She’s a software sales rep turned yoga teacher, but the jump from corporate to studio pales in comparison to the jump from a self-destructive lifestyle, to a life of self-love and acceptance. Caron Christison turned full-time yoga instructor about a year ago just a few years after initially finding the practice. She decided to teach because yoga had a profound effect on her life.
Until late into her twenties, Caron believed that strength came through putting your head down and persevering no matter what issues arose. She didn’t talk about problems, she internalized them and kept going. She was really good at pretending that she was okay when she really wasn’t.
Caron experienced abuse at an incredibly young age and though she didn’t realize it at the time, has felt the backlash of neglecting and internalizing those traumatic experiences. Her awareness and acceptance are two key factors that helped her move past the constraints of trauma.
After a lot of self-destructive behavior and some painful growing years, Caron now knows that she can’t be strong from something that isn’t real. For a while, she put on a facade that she was fine. Internally she didn’t care what she was doing to her body. Somewhere deep down she felt as if she was damaged goods and never good enough anyway, so what was the point in caring? Her “strength” was based on the ability to ignore the deep seeded issues that had grown into an ugly mess of low self-esteem and poor self-image. After finding yoga and a community of acceptance and love, it became clear that what she thought were strengths were actually some of her biggest weaknesses, and they were tearing her down.
Strength comes from a solid foundation. When you’re operating from denial your whole world can fall apart in an instant. Pretending things didn’t happen and just pushing through doesn’t work in the long run. You have to accept where you are to grow from there.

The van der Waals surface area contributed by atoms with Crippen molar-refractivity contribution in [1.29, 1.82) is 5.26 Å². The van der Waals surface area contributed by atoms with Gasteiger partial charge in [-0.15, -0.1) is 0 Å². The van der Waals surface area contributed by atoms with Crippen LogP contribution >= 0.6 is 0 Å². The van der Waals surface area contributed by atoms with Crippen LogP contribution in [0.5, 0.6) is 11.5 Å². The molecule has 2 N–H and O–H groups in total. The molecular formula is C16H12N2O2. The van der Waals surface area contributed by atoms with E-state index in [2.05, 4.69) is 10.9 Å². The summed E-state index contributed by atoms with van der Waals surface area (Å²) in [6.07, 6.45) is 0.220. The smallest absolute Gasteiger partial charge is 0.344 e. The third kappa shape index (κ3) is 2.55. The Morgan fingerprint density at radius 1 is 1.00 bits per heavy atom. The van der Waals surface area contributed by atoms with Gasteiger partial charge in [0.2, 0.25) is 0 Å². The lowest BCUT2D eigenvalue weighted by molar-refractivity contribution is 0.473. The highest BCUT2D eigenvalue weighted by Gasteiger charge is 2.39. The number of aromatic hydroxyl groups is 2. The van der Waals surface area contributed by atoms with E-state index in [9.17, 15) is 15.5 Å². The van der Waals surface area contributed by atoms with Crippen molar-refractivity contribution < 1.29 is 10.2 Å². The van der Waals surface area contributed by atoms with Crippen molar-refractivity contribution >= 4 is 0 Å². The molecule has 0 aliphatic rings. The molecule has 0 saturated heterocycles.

Slowly, Caron began to put her issues out on the table. She got honest with herself. In doing so, she learned a lot about her own past and began to piece together her choices and challenges with their triggers. Instead of crumbling at the site of her self-discovery, it became the release that Caron needed to start accepting and loving herself.
For Caron, understanding that what happened to her in her past had nothing to do with her was a profound realization. She began to consciously remove the weight of the abusive issues from her own shoulders and mentally and emotionally placed it where it belonged - with the person who took those actions. Once she allowed herself to be free of this weight, she started to be more forgiving of her own actions and for the way she had treated herself in subsequent years.
The absolute truth is, you are only in control of yourself. You don’t have control of what happens around you. You control the way you respond. You control the way you talk to yourself. And that’s the most empowering truth there is…if you allow that to be your perspective, you have the control.
Caron now focuses on living as her best self. She knows she has room for growth, but she no longer believes she is lacking. There’s a difference in those mindsets.
And once she started sharing with others, she discovered that she wasn’t alone. We all have the same thoughts and fears. Our experiences may be different but the core of our modes of operation are the same. As she began to acknowledge and accept her own challenges, she saw how her journey paralleled those of her colleagues and students. She now loves to find ways to help others with their own journey to self-discovery and acceptance. “Lessons are widespread. If I can help you, then of course I’m happy to share. But when I teach, it’s not about me. It’s about the students and helping them and using the lessons I’ve learned to help them get through whatever they’re dealing with.”